How Do Public Tenders Work?

Whether you want to bid on a government project or purchase a public service, you will need to know how public tenders work in Kenya. This article will explain the process and rules for public tenders and provide the background information you need to comply with section 217 of the Constitution. Here are some common questions to ask yourself:

How Do Public Tenders Work?

Public tenders

Public tenders are processes by which public sector organizations advertise their requirements. They use public funds to fund these processes and are committed to achieving the greatest value for money. By releasing contract notices to the market, they promote free and open competition. Public tenders also benefit the public. But how do public tenders work? Read on to find out. Read on to find out more about public tenders and how to participate in one. Hopefully, these tips will be useful in the future.


The government of Macau has proposed new rules for public tenders in order to promote competition. Previously, public tenders required minimum threshold amounts, but since inflation and the increase in construction costs in Macau, these requirements are no longer relevant. As a result, the government has introduced new rules that allow contractors to submit their proposals for public works. These new rules should be enforceable to ensure that public contractors can win the contracts. However, it is important to note that these rules will not prevent the government from imposing excessive requirements.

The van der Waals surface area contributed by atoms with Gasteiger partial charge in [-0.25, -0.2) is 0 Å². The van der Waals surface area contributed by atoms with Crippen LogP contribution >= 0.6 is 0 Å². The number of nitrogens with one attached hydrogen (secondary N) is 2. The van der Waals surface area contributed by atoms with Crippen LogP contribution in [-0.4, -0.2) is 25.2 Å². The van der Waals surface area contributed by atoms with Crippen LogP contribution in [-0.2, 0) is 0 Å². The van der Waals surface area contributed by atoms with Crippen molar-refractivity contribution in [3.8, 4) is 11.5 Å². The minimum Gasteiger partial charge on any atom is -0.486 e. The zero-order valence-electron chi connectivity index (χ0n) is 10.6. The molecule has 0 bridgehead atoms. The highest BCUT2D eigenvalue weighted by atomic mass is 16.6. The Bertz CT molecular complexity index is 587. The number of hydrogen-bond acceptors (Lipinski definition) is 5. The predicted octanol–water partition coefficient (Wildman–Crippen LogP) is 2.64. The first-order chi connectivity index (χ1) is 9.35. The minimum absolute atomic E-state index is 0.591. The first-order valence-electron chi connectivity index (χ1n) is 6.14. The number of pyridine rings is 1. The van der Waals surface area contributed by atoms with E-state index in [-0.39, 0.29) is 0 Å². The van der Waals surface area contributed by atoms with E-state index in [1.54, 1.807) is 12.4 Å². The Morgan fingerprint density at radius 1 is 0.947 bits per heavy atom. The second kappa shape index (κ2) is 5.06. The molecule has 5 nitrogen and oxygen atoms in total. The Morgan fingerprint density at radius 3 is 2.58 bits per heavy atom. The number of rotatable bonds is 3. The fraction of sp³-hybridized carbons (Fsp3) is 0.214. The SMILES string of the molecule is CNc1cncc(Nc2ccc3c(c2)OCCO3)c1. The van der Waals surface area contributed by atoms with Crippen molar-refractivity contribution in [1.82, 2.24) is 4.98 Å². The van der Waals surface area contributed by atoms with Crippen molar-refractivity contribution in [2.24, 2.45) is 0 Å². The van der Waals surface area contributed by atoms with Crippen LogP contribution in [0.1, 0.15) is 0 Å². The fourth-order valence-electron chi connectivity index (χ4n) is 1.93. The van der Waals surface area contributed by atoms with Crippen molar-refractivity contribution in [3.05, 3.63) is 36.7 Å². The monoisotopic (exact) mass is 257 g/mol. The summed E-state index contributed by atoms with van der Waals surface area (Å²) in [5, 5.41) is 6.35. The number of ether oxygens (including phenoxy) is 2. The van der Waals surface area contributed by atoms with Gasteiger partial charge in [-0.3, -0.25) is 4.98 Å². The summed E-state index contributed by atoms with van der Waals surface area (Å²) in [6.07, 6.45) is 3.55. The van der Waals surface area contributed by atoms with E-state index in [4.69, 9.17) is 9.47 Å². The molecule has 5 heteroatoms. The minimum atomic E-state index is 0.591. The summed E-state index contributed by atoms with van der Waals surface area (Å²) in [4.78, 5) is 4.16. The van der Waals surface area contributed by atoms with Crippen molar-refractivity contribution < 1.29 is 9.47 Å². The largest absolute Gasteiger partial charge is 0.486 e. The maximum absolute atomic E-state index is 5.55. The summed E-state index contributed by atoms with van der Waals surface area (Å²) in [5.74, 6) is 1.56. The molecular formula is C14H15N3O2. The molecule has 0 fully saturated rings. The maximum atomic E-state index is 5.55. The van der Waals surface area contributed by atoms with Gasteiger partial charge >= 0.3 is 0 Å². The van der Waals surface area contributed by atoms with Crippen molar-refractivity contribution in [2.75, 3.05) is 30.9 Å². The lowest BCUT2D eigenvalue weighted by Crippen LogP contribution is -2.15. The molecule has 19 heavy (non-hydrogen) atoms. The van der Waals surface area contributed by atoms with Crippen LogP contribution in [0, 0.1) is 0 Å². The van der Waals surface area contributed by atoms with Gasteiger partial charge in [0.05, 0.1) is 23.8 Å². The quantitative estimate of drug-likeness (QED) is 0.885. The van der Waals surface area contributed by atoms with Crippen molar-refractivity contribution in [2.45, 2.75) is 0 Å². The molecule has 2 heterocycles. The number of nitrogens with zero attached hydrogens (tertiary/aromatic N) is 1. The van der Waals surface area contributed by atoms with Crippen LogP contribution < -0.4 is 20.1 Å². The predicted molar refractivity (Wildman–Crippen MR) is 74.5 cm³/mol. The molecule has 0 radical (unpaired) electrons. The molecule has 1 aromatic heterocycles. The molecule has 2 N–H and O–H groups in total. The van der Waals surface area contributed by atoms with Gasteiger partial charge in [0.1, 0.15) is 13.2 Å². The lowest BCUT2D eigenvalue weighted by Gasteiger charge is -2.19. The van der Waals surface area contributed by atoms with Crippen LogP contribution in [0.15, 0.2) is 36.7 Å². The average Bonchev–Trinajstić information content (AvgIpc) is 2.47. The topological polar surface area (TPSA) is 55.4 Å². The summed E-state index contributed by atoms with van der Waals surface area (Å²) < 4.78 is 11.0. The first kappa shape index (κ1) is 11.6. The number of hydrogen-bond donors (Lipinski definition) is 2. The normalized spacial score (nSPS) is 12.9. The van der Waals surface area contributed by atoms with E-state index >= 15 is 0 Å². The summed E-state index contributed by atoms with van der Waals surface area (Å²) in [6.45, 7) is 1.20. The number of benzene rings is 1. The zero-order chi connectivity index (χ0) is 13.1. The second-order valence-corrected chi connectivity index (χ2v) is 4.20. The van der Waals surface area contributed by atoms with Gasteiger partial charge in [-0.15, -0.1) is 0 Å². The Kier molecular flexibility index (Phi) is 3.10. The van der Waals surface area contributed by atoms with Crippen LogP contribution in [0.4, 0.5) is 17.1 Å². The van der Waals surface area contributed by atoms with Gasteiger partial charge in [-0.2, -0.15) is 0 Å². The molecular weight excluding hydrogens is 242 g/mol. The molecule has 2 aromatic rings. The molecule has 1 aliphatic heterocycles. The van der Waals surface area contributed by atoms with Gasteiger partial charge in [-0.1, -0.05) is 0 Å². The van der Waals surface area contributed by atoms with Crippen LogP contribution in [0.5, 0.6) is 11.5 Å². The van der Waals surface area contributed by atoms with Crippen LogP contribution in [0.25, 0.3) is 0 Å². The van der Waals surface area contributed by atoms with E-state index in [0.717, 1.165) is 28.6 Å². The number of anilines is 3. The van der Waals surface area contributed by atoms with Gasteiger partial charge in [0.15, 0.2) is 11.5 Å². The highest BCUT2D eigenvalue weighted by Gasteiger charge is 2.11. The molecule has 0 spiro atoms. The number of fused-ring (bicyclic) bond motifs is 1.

There are different processes for public tenders. These can be open or closed. The selection stage can be separate from the full tender process and is known as the pre-qualification stage. This stage gathers information about the bidder's business and allows the buyer to verify that it meets the required criteria. This information can then be used to progress the tender or invite it to the next stage, the Invitation to Tender.

Compliance with section 217 of the Constitution

Section 217 of the Constitution requires that all national, provincial, and other institutions to procure goods and services in a fair, transparent, competitive, and cost-effective manner. While the Constitution may seem to divide procurement into two categories, it is clear that the term "construction" should be broad enough to include both demolition and rehabilitation. This is a particularly important consideration in the context of construction procurement. This article examines the implications of a broad construction procurement definition in light of section 217.

Common mistakes made by respondents to public tenders

Respondents to public tenders should follow certain guidelines when responding to a solicitation. They should not try to bargain with the evaluator or discuss the selection procedure with other respondents during the break time. Respondents should direct their questions to the Procurement and Contracts Department. These interactions create a risk to the procurement process. Innocent comments made by respondents during the evaluation process can result in protests, lawsuits, and cancellation of the solicitation.

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